Mikel Leshoure Injury: Detroit Lions Better with Jerome Harrison and Mike Bell?

Patrick Rifle MuchaContributor IIIAugust 10, 2011

Mikel Leshoure in Lions Training Camp, Pre-Injury
Mikel Leshoure in Lions Training Camp, Pre-InjuryLeon Halip/Getty Images

When news broke Monday that rookie running back Mikel Leshoure suffered a torn Achilles after being laid out in a routine 11-on-11 drill by DE Cliff Avril, many Detroit Lions fans who had become hopeful for a 2011 playoff performance felt the twinge of that all-too-familiar dread seeping back into their bones, suggesting their beloved Lions are just plain cursed.

But yesterday, Coach Jim Schwartz and the Detroit Lions front office made two quick signings that may end up making Mikel Leshoure’s injury seem more like a blessing than anything else.

Don’t get me wrong—no self-respecting human would consider such a severe injury to any player a stroke of luck much less one to a second-round pick the Lions traded up in the draft to attain.

And even less to a running back who perfectly fits the profile of a player the team desperately needed, a 6’0” 227-pound barbarian who chalked up 1,697 yards rushing in his senior year with Illinois, scoring 28 touchdowns while producing nearly 3,000 yards from scrimmage in his total college career.

But despite Leshoure’s profile being a perfect compliment to starting running back Jahvid Best, a speed and receiving threat who was bit by the injury bug much of last season himself struggling with turf toe issues, this season-ending injury won’t end up the Achilles heel to the Detroit Lions.

The Lions made quick work on Tuesday, signing two 28-year-old running backs with huge—albeit uncertain—upside in Jerome Harrison and Mike Bell.

Both have the potential to have breakout seasons in 2011 and both offer a key addition to a Detroit team that’s been bitten hard by the injury bug the past few years—young depth to their running game.

While neither player produced in 2010, both seem to have been passed over in free agency as a byproduct of most NFL franchises’ inability to examine player’s intangibles, instead using prior season stats as their primary metric.  As a result, the Lions were able to sign both to relatively inexpensive short-term contracts.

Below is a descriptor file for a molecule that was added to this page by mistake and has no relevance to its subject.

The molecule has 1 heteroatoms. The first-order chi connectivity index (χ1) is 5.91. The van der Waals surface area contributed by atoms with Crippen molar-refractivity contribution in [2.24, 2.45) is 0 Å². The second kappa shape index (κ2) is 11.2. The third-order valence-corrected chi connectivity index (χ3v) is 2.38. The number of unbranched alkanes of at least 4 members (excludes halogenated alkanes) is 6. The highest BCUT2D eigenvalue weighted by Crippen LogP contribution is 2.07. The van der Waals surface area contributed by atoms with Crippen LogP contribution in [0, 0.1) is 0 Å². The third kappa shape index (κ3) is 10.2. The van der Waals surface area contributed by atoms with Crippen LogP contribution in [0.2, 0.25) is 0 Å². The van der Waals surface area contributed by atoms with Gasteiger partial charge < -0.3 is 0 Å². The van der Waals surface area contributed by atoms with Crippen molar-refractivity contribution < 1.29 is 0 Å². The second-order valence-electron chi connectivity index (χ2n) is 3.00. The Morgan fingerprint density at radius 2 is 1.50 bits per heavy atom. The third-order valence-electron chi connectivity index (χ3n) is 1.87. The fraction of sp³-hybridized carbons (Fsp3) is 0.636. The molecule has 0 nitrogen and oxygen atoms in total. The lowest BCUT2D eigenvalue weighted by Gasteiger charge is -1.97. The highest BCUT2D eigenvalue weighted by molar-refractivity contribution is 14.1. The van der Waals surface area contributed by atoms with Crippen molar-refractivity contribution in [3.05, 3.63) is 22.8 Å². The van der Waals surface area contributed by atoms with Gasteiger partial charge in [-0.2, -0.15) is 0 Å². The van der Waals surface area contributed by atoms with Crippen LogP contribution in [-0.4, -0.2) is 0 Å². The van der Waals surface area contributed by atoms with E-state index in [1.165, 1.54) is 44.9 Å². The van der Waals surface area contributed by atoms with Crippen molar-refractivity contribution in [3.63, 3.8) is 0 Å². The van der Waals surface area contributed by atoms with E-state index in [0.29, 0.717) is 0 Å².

Jerome Harrison

Jerome Harrison’s potential is enormous, stemming back to his 2009 season with Cleveland where he put up an impressive 778 of his 862 total rushing yards in the seven games he started.

His lack of success in 2010 seems only situational—Jerome probably didn’t expect Peyton Hillis to perform as if he trained by sleeping with rabid hyenas and eating porcupines in the wild for breakfast…but he did, leaving Harrison in a cornfield at the height of his potential with a frustratingly undefined role.

After he was traded to the Eagles, (coincidentally for Mike Bell), backing up LeSean McCoy seemed an equally mismatched scenario as the two backs are cut from a similar mold. The Eagles confirmed this by letting Harrison go unsigned when they were able to pick up Ronnie Brown in free agency, a seemingly more complimentary situational back to McCoy.

But Harrison could be a better fit for Detroit.

Harrison actually grew up a Lions fan in Kalamazoo and says "(Barry Sanders is a player) that I tried to pattern my game after," in addition to expressing a surreal feeling as he walked the same halls his childhood heroes did in the Lions facilities for the first time this week.

If there is any place that might better poise Harrison to have a breakout season, it’s Detroit, and if Jahvid Best faces injury trouble again in 2011, Jerome could feasibly step up as a productive starter.


Mike Bell

Mike Bell is in a slightly different situation than Harrison. While Harrison maintains a 4.8 yards-per-carry career average, Bell only produced 99 rushing yards on the 47 carries he saw in 2010 in both Philadelphia and Cleveland.

Still, at 6’0” and 225 pounds, Bell is almost a carbon copy of Mikel Leshoure in terms of body frame, suggesting he might have the ability to step up as that situational back the Lions traded up to get in the draft. Additionally, Bell’s playing with a chip on his shoulder, eager to finally produce a breakout season of his own.

"LeSean McCoy is Pro Bowl-caliber and Peyton Hillis is Pro Bowl-caliber," said Bell regarding his unproductive 2010 season. "It really was nothing I did. I know I’m stigmatized now, but I’m about to show everybody this year.”


Detroit Lions Injury Report

The Detroit Lions have a ton of buzz surrounding their rebuilding efforts this 2011 season—probably more so than any other NFL team.

But so far, the Detroit Lions injury report has more fans feeling cursed than hopeful and makes the bite of that mythical “Injury Bug” seem more like the bite of a deadly South African water snake.

LT Jeff Backus is still nursing a pectoral muscle injury and RT Godser Cherilus is still recovering from knee surgery.

Rookie Nick Fairley broke his foot, requiring surgery, and veteran running back Maurice Morris broke his hand.

OL Jason Fox and CB Alphonso Smith are both dealing with foot injuries. Rookie WR Titus Young injured his leg the first day of practice and is still slow to practice fully.

The key to the Detroit Lions living up to the high hopes their fans have this year, the ones that haven’t been this high in decades, will be Schwartz and the Lions front office continually having the resources to adapt to situations like Mikel Leshoure’s injury in ways that not only maintain the integrity of their organization, but can also potentially improve it.

While there’s no guarantee that either Mike Bell or Jerome Harrison will actually be on the 53-man roster when Detroit makes its final cuts, these two signings just may end up construed as a little more “lucky” than “cursed” come playoff time in 2011.